Why I'm not bending a knee

Because the Left's accelerating campaign to force compliance with the dictates of the Blacks Lives Matter movement reeks of the Right's 1950s anti-Communist Blacklisting demagoguery.

Back then the political climate favored the outing of communists, fellow travelers, comsymps (communist sympathizers) and any left-wing or liberal whose writing, speech or even thoughts made them dangerous. They were expelled from their jobs, hunted down by fanatical Republicans like the late Sen. Joseph McCarthy and dragged before an inquisition by the House UnAmerica Activities Committee.

McCarthyism resurrected in America.

McCarthyism resurrected in America.

"McCarthyism" was so widely practiced that people lost their jobs, their reputations and their sanity over the accusations that they had not joined the anti-communist bandwagon. Blacklisting (no resemblance to the popular NBC "Blacklist" TV series) fell heaviest on Hollywood where anyone slightly tarnished by accusations--including false and anonymous ones--were driven from the business. Some screenwriters, for example, had to hide behind pseudonyms to make a living. Others fled the country.

People like McCarthy were eventually exposed as dangerous clowns, but not before they had done serious damage to society and our understanding of democratic values.

The same kind of danger is falling--crushing, I should say--any dissent from the agenda that requires all white Americans to genuflect in acknowledgment of their "privilege."

It's not enough to be outraged by the murder of George Floyd or to support police reforms to combat brutality. (Every) One must kneel before the accusers, acknowledge their guilt, apologize and plead for forgiveness. People must be driven from their jobs or their businesses forced to close. In a way, it's even worse than the 1950s blacklisting that fell heaviest on Hollywood. Today's neo-McCarthyism reaches into every corner, from wedding cake bakers, restaurateurs and--this is no surprise--scholarship.

There are too many cases to list here; a recent one is Nini's Deli, shuttered

Chicago police officers stand outside Nini's Deli in Noble Square on June 5, 2020, in Chicago. (Erin Hooley / Chicago Tribune)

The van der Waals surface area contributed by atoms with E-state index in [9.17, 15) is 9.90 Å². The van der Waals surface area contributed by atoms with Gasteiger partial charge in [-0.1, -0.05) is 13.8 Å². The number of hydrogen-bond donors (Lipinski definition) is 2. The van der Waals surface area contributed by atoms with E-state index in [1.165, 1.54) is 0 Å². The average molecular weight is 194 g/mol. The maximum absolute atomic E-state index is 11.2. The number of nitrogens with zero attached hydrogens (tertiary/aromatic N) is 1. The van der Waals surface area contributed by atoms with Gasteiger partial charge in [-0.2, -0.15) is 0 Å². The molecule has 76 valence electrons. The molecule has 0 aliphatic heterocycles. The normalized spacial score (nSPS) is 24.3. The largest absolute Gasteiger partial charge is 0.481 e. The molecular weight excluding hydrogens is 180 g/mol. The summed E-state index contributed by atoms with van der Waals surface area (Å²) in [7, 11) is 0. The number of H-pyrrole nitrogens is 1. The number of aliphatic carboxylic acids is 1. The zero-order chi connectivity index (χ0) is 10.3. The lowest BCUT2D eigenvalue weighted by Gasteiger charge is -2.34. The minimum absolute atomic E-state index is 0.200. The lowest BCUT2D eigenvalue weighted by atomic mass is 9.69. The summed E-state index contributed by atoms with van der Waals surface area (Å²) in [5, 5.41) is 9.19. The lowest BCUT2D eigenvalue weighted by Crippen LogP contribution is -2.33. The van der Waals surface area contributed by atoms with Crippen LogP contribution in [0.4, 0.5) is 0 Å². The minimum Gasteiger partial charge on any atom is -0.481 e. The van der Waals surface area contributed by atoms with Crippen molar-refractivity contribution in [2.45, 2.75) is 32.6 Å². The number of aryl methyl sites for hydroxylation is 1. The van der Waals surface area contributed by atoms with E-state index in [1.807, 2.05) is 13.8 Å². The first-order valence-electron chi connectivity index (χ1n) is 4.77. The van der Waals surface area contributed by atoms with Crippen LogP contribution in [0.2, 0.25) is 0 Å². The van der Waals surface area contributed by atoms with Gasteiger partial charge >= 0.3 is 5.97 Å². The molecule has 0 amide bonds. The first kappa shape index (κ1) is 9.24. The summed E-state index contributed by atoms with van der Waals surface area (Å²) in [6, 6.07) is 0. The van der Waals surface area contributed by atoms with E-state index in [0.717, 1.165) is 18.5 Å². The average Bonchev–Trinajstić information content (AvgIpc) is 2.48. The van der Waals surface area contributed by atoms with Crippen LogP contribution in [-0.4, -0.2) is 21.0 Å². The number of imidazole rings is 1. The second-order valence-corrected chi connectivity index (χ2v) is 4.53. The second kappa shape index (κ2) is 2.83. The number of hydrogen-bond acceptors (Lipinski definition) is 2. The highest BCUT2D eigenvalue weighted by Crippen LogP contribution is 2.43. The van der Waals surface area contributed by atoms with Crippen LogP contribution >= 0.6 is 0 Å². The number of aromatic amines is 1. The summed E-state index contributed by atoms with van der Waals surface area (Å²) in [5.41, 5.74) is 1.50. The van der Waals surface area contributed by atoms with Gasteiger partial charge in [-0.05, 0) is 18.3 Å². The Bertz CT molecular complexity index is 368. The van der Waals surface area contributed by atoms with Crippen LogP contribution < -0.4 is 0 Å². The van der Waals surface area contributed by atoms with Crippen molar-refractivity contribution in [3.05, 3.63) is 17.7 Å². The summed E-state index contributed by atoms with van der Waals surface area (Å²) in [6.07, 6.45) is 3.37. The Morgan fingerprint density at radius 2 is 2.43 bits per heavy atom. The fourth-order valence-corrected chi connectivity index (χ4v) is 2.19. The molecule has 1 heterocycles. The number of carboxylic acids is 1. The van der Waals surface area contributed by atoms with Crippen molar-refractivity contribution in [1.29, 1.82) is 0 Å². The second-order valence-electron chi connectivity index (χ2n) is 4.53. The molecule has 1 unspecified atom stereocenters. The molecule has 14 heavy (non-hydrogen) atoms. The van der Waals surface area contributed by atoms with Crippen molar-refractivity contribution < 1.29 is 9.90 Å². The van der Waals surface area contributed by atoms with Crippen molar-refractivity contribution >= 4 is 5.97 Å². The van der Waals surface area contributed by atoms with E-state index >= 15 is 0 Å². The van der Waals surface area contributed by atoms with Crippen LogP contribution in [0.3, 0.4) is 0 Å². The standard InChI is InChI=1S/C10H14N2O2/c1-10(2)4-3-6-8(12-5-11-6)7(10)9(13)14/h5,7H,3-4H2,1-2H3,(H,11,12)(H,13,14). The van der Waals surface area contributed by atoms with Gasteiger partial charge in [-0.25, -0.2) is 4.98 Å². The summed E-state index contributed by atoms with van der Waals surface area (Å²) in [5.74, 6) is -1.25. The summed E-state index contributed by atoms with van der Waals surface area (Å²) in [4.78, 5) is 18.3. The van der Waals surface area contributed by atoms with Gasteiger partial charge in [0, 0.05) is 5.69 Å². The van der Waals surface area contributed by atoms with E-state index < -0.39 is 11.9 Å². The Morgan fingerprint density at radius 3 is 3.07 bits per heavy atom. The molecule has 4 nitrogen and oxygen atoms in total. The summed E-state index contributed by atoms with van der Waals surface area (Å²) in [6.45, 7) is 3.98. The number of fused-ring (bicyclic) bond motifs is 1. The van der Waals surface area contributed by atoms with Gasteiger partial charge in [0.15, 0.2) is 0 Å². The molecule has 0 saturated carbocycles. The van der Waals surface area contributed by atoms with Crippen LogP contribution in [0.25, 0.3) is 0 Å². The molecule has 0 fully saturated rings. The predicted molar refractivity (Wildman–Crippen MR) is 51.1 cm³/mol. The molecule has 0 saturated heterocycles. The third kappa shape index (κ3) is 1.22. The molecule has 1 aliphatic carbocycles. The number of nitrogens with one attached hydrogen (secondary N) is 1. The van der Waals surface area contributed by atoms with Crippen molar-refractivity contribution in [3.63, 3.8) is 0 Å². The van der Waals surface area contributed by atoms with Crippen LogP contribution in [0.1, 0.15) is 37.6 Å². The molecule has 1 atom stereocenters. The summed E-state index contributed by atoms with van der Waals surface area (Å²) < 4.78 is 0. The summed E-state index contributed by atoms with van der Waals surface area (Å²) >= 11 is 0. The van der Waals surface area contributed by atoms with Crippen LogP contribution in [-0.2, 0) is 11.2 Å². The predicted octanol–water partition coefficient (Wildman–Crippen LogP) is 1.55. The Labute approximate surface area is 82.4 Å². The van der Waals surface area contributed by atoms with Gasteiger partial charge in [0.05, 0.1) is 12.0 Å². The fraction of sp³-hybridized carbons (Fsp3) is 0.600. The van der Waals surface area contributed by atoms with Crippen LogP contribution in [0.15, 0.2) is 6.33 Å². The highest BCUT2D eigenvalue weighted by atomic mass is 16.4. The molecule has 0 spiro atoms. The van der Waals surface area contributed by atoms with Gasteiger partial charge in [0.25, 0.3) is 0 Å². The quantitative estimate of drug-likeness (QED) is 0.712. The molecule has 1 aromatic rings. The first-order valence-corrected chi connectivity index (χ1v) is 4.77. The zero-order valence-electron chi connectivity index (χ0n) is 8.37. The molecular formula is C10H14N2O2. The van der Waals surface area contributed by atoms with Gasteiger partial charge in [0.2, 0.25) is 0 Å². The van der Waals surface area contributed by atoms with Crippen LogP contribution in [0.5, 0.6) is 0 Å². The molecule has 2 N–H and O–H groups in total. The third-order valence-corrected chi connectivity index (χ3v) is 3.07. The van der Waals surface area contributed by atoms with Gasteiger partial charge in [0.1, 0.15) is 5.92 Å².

Chicago police officers stand outside Nini's Deli in Noble Square  in Chicago. (Erin Hooley / Chicago Tribune)

after its owners were attacked for espousing their pro-life support and their opposition to the gay lifestyle. Those are positions are legitimate issues whose supporters are supposed to be protected by the First Amendment.

Here's one more case: University of Chicago economist Harald Uhligh is being instructed to resign as the lead editor of the prestigious Journal of Political Economy because his views "belittle the movement." Those views?

screen-shot-2020-06-11-at-12-16-00-pmIn a Twitter post he said that Black Lives Matter had "just torpedoed itself, with its full-fledge support of #defundthepolice.... Time for sensible adults to enter back into the room and have serious, earnest, restful conservations about it all. We need more police, we need to pay them more, we need to train them better."

That's a sensible observation and a reasonable ask. Parts of the Black Lives calls for, among things, reparations and "collective ownership" of the economy. To argue against that does not make one a racist who should lose his livelihood. Those are legitimate issues worthy of debate in our republic.

Cleansing the publication of Uhligh isn't a fringe demand. It's being led by, among others, Paul Krugman, a columnist for the New York Times, a paper showing its own  streak of craven obsequiousness by disavowing an op-ed that failed to conform to left-wing dictates.